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"Airport Bonds -- Conference Call Summary and Draft Letter"

October 8, 2001 

Airport Bonds -- Conference Call Summary and Draft Letter

On Friday, October 5, staff from AAAE and ACI-NA participated on a
conference call organized by The Bond Market Association on the subject
of legislative proposals to address issues surrounding airport bonds in
the aftermath of the September 11 attacks.

Participants in the call included a wide array of financial
representatives from: The Bond Market Association, JP Morgan Securities,
Lehman Brothers, Morgan Stanley, Bear Stearns, MBIA, Paine Webber,
Goldman Sachs and others.  In addition to staff from AAAE and ACI-NA, a
number of airports were represented on the call including: PANYNJ, MWAA,
DFW, Salt Lake City, San Francisco, Denver, Burlington, Grand Rapids,
Port of Portland and Indianapolis.

The group spent approximately an hour discussing a variety of
legislative proposals relating to airport bonds.  While not achieving
universal consensus, it appeared that a significant number of airports
participating in the call believed that a reclassification of private
activity bonds as "governmental" to allow for advance refunding (to take
advantage of lower interest rates) would be beneficial to airports.

The Bond Market Association has developed a letter to send to Capitol
Hill (aimed at the House and Senate Leadership as well as the House Ways
and Means Committee and the Senate Finance Committee) with the idea of
gaining individual airport signatories, under the theory that a letter
from a bunch of financial institutions looked too self-serving.

If you believe that advance refunding would be beneficial to your
airport and want to sign-on to the letter, please respond to this email
by COB Tuesday, October 9.

The text of the letter is embedded below and is also attached.


The aviation sector is a linchpin of our economy, helping to ensure our
global competitiveness. Without a vibrant aviation industry, our nation
as a whole will suffer.  Congress recognized this fact when it swiftly
moved to provide an infusion of immediate cash and implement a program
of loan guarantees to the airlines in the aftermath of the terrorist
attacks of September 11.  Airports and airlines are inextricably linked
and airports have faced exponentially greater challenges in immediate
aftermath of the tragedies.  Airports, at the direction of the Federal
Aviation Administration, have put in place immediate increased security
measures which are extremely labor-intensive.  As a result, airports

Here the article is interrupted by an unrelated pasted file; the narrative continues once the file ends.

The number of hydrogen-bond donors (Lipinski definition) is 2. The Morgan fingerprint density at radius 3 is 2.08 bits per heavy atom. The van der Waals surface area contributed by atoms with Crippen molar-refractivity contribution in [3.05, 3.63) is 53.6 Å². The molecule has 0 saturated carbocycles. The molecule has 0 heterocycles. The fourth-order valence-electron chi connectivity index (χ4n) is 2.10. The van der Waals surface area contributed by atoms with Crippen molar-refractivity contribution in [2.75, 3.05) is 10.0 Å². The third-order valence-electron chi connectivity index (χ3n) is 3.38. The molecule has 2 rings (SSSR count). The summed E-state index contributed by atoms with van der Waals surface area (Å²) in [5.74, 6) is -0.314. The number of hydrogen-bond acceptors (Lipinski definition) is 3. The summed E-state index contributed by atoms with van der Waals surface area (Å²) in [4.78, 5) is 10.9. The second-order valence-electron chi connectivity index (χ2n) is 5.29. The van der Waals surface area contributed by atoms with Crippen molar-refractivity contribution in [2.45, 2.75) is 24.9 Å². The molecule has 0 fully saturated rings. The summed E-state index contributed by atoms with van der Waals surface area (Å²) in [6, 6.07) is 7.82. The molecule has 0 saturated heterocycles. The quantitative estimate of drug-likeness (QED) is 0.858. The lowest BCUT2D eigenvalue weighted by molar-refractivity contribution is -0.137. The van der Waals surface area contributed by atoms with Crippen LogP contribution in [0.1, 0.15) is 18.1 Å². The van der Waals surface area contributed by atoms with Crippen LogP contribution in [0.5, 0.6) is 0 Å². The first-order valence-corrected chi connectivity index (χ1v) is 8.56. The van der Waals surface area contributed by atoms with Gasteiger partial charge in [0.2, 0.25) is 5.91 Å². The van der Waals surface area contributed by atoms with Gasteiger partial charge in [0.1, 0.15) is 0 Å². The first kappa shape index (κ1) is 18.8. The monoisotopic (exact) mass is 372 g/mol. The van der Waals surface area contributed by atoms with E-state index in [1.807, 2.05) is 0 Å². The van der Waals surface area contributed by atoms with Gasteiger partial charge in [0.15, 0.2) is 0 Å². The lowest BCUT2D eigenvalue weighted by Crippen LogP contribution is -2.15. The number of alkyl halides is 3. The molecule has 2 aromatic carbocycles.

costs have risen dramatically at the same time that their revenue base
is under greater challenge than at any time in the history of aviation.
The bulk of airport revenues are derived from funding sources which rely
on traffic-landing fees, parking revenues, concession revenues and the
like.  Airport revenues are down 40-50% at the same time that their
costs have increased to pay for mandated security measures.

In response, airports have sought relief from Congress.  While not
seeking compensation for lost revenues, airports have asked for direct
reimbursement for new, federally mandated security requirements,
including immediate deployment of increased law enforcement personnel
throughout the airport.  Airports have also asked for temporary changes
in the Airport Improvement Program and the Passenger Facility Charge
statutes designed to provide flexibility to free-up dollars for
immediate operating expenses.  In addition, airports have sought federal
help in addressing issues related to war risk insurance (which has been
cancelled for airports).  We fully support these changes and urge their
quick enactment.  In addition, we urge Congress to amend tax laws which
inappropriately penalize airports when borrowing in the capital markets.

Inarguably, airports are public entities which serve vital public
purposes.  That fact has been emphasized repeatedly in the aftermath of
the terrorist attacks.  Unfortunately, federal tax law unfairly
classifies tens of billions of dollars in outstanding airport bonds as
so-called "private-activity" bonds.  As a result, airport bond issuers
are charged higher interest rates on their borrowing than they otherwise
would pay and are unable to "advance refund" outstanding bonds to take
advantage of lower interest rates.  Reclassifying these airport bonds as
"governmental" would save airports millions in financing costs and would
allow airports to take full advantage of historically low interest rates
in today's market to refinance outstanding debt.

Airports depend on efficient access to the capital markets to finance
billions of dollars in capital investment.  Inappropriately
characterizing many airport bonds as "private-activity" fails to
recognize the vital public purpose that airports serve and costs
airports millions in unnecessarily high interest costs.  In the interest
of providing much needed assistance to airports in this time of economic
uncertainty, we urge Congress to reclassify all airport bonds as
"governmental" and to take the other steps outlined above to ease
financial burdens.

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